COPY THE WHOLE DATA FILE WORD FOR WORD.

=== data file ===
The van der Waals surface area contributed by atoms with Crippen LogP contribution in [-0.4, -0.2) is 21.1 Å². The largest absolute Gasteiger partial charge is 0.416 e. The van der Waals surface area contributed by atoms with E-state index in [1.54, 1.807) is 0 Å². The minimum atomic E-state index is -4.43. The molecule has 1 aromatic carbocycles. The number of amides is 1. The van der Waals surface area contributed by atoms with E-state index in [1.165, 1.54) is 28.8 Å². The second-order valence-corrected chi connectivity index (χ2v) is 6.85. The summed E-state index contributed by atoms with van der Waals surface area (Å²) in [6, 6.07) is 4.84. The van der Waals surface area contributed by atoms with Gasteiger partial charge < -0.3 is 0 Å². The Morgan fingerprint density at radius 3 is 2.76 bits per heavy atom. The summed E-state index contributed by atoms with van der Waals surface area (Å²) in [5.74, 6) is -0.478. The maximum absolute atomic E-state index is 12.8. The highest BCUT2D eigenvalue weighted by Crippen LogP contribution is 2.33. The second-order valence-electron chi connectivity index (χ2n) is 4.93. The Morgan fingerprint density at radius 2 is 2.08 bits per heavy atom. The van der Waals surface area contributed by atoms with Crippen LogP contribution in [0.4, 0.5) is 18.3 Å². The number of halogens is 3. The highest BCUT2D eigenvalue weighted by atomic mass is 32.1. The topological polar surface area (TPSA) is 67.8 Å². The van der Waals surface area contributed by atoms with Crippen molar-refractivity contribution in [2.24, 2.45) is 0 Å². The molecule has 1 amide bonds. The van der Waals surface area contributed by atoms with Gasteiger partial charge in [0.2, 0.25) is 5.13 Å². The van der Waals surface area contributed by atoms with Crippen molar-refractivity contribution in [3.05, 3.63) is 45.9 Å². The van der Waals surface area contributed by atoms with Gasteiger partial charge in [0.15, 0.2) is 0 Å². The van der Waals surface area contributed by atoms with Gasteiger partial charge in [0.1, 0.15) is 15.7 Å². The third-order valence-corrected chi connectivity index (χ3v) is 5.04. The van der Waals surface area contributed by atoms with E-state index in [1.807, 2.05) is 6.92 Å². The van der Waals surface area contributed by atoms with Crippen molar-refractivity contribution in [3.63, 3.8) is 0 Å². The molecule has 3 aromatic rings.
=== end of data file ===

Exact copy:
The van der Waals surface area contributed by atoms with Crippen LogP contribution in [-0.4, -0.2) is 21.1 Å². The largest absolute Gasteiger partial charge is 0.416 e. The van der Waals surface area contributed by atoms with E-state index in [1.54, 1.807) is 0 Å². The minimum atomic E-state index is -4.43. The molecule has 1 aromatic carbocycles. The number of amides is 1. The van der Waals surface area contributed by atoms with E-state index in [1.165, 1.54) is 28.8 Å². The second-order valence-corrected chi connectivity index (χ2v) is 6.85. The summed E-state index contributed by atoms with van der Waals surface area (Å²) in [6, 6.07) is 4.84. The van der Waals surface area contributed by atoms with Gasteiger partial charge < -0.3 is 0 Å². The Morgan fingerprint density at radius 3 is 2.76 bits per heavy atom. The summed E-state index contributed by atoms with van der Waals surface area (Å²) in [5.74, 6) is -0.478. The maximum absolute atomic E-state index is 12.8. The highest BCUT2D eigenvalue weighted by Crippen LogP contribution is 2.33. The second-order valence-electron chi connectivity index (χ2n) is 4.93. The Morgan fingerprint density at radius 2 is 2.08 bits per heavy atom. The van der Waals surface area contributed by atoms with Crippen LogP contribution in [0.4, 0.5) is 18.3 Å². The number of halogens is 3. The highest BCUT2D eigenvalue weighted by atomic mass is 32.1. The topological polar surface area (TPSA) is 67.8 Å². The van der Waals surface area contributed by atoms with Crippen molar-refractivity contribution in [2.24, 2.45) is 0 Å². The molecule has 1 amide bonds. The van der Waals surface area contributed by atoms with Gasteiger partial charge in [0.2, 0.25) is 5.13 Å². The van der Waals surface area contributed by atoms with Crippen molar-refractivity contribution in [3.05, 3.63) is 45.9 Å². The van der Waals surface area contributed by atoms with Gasteiger partial charge in [0.15, 0.2) is 0 Å². The van der Waals surface area contributed by atoms with Gasteiger partial charge in [0.1, 0.15) is 15.7 Å². The third-order valence-corrected chi connectivity index (χ3v) is 5.04. The van der Waals surface area contributed by atoms with E-state index in [1.807, 2.05) is 6.92 Å². The van der Waals surface area contributed by atoms with Crippen molar-refractivity contribution in [3.63, 3.8) is 0 Å². The molecule has 3 aromatic rings.